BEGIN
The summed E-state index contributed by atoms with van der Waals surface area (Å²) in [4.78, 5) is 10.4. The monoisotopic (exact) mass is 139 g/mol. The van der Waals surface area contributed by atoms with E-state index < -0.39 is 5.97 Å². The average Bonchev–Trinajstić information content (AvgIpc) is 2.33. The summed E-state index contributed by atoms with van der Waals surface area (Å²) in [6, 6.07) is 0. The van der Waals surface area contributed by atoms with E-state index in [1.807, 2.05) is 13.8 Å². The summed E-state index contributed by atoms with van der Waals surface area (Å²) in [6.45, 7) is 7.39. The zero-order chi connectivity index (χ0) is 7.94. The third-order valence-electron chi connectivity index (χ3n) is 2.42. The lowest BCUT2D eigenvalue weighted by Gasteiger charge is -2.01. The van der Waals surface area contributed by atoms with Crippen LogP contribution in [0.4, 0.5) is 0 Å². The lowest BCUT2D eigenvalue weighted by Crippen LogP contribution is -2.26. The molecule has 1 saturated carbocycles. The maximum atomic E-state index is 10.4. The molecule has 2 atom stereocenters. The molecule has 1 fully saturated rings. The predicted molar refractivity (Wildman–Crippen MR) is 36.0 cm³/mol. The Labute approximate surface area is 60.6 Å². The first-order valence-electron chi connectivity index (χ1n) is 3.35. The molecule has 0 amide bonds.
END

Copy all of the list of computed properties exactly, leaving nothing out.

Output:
The summed E-state index contributed by atoms with van der Waals surface area (Å²) in [4.78, 5) is 10.4. The monoisotopic (exact) mass is 139 g/mol. The van der Waals surface area contributed by atoms with E-state index < -0.39 is 5.97 Å². The average Bonchev–Trinajstić information content (AvgIpc) is 2.33. The summed E-state index contributed by atoms with van der Waals surface area (Å²) in [6, 6.07) is 0. The van der Waals surface area contributed by atoms with E-state index in [1.807, 2.05) is 13.8 Å². The summed E-state index contributed by atoms with van der Waals surface area (Å²) in [6.45, 7) is 7.39. The zero-order chi connectivity index (χ0) is 7.94. The third-order valence-electron chi connectivity index (χ3n) is 2.42. The lowest BCUT2D eigenvalue weighted by Gasteiger charge is -2.01. The van der Waals surface area contributed by atoms with Crippen LogP contribution in [0.4, 0.5) is 0 Å². The lowest BCUT2D eigenvalue weighted by Crippen LogP contribution is -2.26. The molecule has 1 saturated carbocycles. The maximum atomic E-state index is 10.4. The molecule has 2 atom stereocenters. The molecule has 1 fully saturated rings. The predicted molar refractivity (Wildman–Crippen MR) is 36.0 cm³/mol. The Labute approximate surface area is 60.6 Å². The first-order valence-electron chi connectivity index (χ1n) is 3.35. The molecule has 0 amide bonds.